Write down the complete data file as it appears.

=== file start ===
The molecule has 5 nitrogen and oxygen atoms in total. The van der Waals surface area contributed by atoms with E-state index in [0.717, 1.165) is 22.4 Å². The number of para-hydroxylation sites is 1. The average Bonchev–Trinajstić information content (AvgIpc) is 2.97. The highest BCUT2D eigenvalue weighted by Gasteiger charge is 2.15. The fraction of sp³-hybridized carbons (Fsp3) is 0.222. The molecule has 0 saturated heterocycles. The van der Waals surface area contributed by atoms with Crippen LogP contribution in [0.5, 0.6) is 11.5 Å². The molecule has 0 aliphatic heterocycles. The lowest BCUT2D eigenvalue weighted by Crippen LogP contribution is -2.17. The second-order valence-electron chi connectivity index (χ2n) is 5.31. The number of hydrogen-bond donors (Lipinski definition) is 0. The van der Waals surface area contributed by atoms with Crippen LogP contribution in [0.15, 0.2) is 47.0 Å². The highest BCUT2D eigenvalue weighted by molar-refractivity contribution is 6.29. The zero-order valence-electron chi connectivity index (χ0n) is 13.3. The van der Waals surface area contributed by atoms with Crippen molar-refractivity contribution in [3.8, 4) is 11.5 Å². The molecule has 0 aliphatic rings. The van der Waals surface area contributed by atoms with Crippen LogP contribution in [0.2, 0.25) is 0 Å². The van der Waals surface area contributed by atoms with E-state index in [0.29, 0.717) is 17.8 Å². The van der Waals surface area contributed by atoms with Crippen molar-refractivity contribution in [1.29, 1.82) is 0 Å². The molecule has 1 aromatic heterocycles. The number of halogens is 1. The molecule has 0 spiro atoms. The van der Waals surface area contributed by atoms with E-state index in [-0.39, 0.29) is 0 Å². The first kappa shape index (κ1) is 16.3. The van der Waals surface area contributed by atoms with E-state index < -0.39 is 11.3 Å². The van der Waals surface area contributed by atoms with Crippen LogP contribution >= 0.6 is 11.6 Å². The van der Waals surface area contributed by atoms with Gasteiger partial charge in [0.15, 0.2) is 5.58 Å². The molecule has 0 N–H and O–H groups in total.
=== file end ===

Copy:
The molecule has 5 nitrogen and oxygen atoms in total. The van der Waals surface area contributed by atoms with E-state index in [0.717, 1.165) is 22.4 Å². The number of para-hydroxylation sites is 1. The average Bonchev–Trinajstić information content (AvgIpc) is 2.97. The highest BCUT2D eigenvalue weighted by Gasteiger charge is 2.15. The fraction of sp³-hybridized carbons (Fsp3) is 0.222. The molecule has 0 saturated heterocycles. The van der Waals surface area contributed by atoms with Crippen LogP contribution in [0.5, 0.6) is 11.5 Å². The molecule has 0 aliphatic heterocycles. The lowest BCUT2D eigenvalue weighted by Crippen LogP contribution is -2.17. The second-order valence-electron chi connectivity index (χ2n) is 5.31. The number of hydrogen-bond donors (Lipinski definition) is 0. The van der Waals surface area contributed by atoms with Crippen LogP contribution in [0.15, 0.2) is 47.0 Å². The highest BCUT2D eigenvalue weighted by molar-refractivity contribution is 6.29. The zero-order valence-electron chi connectivity index (χ0n) is 13.3. The van der Waals surface area contributed by atoms with Crippen molar-refractivity contribution in [3.8, 4) is 11.5 Å². The molecule has 0 aliphatic rings. The van der Waals surface area contributed by atoms with Crippen LogP contribution in [0.2, 0.25) is 0 Å². The van der Waals surface area contributed by atoms with E-state index in [0.29, 0.717) is 17.8 Å². The van der Waals surface area contributed by atoms with Crippen molar-refractivity contribution in [1.29, 1.82) is 0 Å². The molecule has 1 aromatic heterocycles. The number of halogens is 1. The molecule has 0 spiro atoms. The van der Waals surface area contributed by atoms with E-state index in [-0.39, 0.29) is 0 Å². The first kappa shape index (κ1) is 16.3. The van der Waals surface area contributed by atoms with E-state index < -0.39 is 11.3 Å². The van der Waals surface area contributed by atoms with Crippen LogP contribution >= 0.6 is 11.6 Å². The van der Waals surface area contributed by atoms with Gasteiger partial charge in [0.15, 0.2) is 5.58 Å². The molecule has 0 N–H and O–H groups in total.